9 lbs tomatoes
8-12 green bell peppers
12 jalapenos
6 anaheim chiles
8 medium onions
10 cloves of garlic
24 oz tomato paste
1/2 cup sugar
2 tbsp salt
1 1/2 cup vinegar

Peel and chop tomatoes, and simmer in a large pot until soft. Chop remaining ingredients (I like the garlic to be chopped roughly, so you get big sweet chunks of it), and add to pot. Simmer for 25 more minutes until soft. Stir in tomato paste, sugar, salt and vinegar. Taste and adjust seasoning. Pack in hot jars, and seal with hot lids. Process 30 minutes for quarts and 25 minutes for pints. Yields 10 quarts or 21 pints.

Babies are People Too

I'm not going to comment at length on this, because I don't really know anything about raising kids (See my post about not having a sweet potato pie in the oven.). Still, I thought this article about feeding babies a variety of foods was a great thing to see. When I was a kid, I really had no control over what I ate. If I was going to be picky, I was going to be hungry. Some people I know, however, and a lot of children I know, are rampantly, phobically picky. I've always suspected that starting your kids out on bland food is a great way to kick-start pickiness. As for the obesity angle, I think it also follows that if you're not interested in eating something that's not starchy and white, or trans-fat laden and salty, one of two things are going to happen: you're not going to enjoy eating, and only do it as a chore, or if you like eating, you're going to have a hard time making healthy food choices. And that's hard enough when you're not picky.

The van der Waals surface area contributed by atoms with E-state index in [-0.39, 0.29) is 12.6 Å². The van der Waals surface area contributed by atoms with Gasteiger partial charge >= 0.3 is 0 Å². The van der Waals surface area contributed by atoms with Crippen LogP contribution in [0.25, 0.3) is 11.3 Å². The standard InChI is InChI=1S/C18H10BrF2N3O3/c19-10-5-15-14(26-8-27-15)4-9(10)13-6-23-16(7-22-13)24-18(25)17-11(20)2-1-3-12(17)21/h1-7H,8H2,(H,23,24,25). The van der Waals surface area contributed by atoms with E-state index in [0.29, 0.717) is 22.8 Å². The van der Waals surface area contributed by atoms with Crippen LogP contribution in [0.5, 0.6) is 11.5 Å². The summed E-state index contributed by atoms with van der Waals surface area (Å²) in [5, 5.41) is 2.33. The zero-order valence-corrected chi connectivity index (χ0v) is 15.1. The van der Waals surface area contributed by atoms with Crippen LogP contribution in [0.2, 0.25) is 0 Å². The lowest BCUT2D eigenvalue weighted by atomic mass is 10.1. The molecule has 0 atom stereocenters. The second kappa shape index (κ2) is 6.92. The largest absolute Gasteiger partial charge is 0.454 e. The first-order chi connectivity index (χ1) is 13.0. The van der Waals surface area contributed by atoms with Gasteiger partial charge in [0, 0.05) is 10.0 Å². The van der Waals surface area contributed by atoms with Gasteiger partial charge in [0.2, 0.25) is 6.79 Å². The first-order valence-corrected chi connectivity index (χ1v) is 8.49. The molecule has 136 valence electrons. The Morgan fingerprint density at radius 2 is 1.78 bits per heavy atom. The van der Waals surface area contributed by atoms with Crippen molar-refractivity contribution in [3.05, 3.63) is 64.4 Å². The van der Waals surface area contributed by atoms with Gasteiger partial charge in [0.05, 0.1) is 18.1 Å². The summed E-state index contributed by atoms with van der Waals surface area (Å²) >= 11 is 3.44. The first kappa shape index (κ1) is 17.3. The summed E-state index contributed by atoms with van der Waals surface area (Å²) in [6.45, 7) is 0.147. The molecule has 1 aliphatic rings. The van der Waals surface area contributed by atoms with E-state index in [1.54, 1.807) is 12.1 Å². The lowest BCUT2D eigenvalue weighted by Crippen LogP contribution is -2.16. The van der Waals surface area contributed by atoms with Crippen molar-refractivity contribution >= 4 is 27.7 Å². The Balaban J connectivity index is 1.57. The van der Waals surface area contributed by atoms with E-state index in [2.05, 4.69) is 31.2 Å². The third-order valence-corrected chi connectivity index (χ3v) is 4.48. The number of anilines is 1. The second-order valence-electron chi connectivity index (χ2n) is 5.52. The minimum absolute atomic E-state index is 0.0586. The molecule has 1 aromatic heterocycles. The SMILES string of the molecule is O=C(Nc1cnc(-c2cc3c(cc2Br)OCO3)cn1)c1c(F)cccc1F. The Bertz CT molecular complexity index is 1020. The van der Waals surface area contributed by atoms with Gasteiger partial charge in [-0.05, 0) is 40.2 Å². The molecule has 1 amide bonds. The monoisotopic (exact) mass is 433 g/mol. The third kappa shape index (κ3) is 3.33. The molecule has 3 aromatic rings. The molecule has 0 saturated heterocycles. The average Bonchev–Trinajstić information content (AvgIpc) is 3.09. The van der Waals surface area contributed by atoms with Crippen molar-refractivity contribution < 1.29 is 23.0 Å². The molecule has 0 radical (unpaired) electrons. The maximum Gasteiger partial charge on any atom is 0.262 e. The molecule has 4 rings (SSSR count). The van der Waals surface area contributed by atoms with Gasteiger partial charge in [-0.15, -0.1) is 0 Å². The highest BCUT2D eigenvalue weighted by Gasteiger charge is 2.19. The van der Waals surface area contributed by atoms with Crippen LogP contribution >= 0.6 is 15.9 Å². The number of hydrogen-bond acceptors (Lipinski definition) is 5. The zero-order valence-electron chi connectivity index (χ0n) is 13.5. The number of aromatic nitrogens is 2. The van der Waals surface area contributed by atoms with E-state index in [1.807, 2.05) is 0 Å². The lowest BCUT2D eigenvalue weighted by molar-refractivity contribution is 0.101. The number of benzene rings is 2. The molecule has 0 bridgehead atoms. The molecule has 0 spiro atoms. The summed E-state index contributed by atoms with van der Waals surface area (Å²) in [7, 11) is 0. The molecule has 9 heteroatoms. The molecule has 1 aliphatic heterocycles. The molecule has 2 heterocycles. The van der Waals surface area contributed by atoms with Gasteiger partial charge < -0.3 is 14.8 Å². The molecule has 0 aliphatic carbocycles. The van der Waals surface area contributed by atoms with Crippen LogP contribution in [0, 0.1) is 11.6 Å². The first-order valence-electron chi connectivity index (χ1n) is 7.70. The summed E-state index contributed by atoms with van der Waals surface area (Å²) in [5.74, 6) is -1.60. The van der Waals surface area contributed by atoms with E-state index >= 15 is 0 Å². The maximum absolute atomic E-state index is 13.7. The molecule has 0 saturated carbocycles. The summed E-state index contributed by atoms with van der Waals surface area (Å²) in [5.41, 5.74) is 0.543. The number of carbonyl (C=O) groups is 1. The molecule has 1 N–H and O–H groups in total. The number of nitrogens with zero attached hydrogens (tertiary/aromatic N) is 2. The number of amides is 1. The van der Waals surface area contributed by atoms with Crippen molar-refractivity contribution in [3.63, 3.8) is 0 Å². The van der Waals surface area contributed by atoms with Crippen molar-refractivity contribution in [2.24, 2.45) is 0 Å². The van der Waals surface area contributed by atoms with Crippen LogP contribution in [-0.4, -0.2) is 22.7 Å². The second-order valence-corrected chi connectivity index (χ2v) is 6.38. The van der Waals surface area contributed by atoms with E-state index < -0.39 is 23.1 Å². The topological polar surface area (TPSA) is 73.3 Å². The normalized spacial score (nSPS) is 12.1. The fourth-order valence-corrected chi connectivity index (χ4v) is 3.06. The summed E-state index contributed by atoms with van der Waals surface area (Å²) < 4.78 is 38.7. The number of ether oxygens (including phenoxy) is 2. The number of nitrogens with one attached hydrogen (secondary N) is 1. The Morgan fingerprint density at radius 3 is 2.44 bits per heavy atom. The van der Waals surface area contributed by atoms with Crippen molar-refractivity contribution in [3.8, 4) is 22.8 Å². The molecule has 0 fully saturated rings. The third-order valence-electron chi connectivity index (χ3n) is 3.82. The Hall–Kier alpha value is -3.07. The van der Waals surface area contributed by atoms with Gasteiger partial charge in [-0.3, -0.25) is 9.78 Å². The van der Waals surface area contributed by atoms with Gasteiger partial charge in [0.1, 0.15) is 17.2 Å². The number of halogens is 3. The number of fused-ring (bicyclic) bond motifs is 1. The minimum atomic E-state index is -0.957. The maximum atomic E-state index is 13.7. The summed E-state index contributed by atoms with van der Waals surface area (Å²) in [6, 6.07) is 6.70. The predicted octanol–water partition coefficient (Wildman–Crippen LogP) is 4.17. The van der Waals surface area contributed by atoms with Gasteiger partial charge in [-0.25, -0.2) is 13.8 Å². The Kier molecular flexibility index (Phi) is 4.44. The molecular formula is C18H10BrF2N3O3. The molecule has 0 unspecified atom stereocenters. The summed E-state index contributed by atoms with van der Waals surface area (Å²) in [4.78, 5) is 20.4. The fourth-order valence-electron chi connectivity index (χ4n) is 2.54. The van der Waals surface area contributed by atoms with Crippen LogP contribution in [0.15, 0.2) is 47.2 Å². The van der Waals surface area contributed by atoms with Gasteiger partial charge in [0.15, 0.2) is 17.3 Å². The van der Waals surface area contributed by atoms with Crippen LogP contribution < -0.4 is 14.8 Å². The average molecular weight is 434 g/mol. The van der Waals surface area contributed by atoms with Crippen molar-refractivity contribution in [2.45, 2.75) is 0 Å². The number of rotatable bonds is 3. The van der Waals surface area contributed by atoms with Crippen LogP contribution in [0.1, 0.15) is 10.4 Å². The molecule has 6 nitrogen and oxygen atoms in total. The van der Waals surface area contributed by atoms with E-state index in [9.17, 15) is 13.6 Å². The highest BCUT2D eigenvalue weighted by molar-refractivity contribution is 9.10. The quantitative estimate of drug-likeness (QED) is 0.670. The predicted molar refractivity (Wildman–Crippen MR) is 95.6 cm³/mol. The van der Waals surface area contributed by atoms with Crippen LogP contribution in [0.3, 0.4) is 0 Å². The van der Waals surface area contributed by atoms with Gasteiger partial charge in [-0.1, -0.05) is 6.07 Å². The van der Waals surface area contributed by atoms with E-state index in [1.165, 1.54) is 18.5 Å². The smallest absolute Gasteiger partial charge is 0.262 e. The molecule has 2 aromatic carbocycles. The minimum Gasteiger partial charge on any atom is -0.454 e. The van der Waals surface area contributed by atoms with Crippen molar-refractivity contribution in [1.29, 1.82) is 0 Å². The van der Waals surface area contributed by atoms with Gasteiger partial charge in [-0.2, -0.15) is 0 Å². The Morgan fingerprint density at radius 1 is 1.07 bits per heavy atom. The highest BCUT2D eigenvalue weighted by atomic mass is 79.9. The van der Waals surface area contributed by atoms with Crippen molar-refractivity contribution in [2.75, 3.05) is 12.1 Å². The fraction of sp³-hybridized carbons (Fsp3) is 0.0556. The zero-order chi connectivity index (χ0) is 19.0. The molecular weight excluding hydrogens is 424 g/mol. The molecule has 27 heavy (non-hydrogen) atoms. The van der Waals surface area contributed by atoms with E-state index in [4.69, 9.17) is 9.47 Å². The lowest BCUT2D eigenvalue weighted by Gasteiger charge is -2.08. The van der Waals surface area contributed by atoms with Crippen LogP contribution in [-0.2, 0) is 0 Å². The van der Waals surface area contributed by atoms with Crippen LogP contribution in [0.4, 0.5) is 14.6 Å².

Wednesday, October 05, 2005

I've Got a Sweet Potato Pie In the Oven

I've been in a little bit of a no-cooking funk lately. Andy's done a good job of getting me through it, and has kept my palate entertained with thai food, fennel and caraway-encrusted lamb chops, and caramelized onion and ricotta pasta, amongst other dishes.

As delicious as this funk has been, I think I finally ejected myself from it last night by making Alton Brown's sweet potato pie. This was the first of his recipes I ever made, and I highly recommend it. I was skeptical until I saw that it's topped with pecans and a drizzle of maple syrup. I will eat anything underneath pecans and baked maple syrup.

Last Thanksgiving, my mother asked me to bring a pie. She hates both sweet potatoes and punpkin pie (this pie tastes a lot like pumpkin pie), so I told her I was bringing a surprise to Thanksgiving. No clues allowed.

At this point, I'd been married for about four months, so my mom was hoping that I was going to say I was pregnant. (Who knew the grandchild pressure started so soon?) Imagine her disappointment - no baby on the way and a pie she didn't like.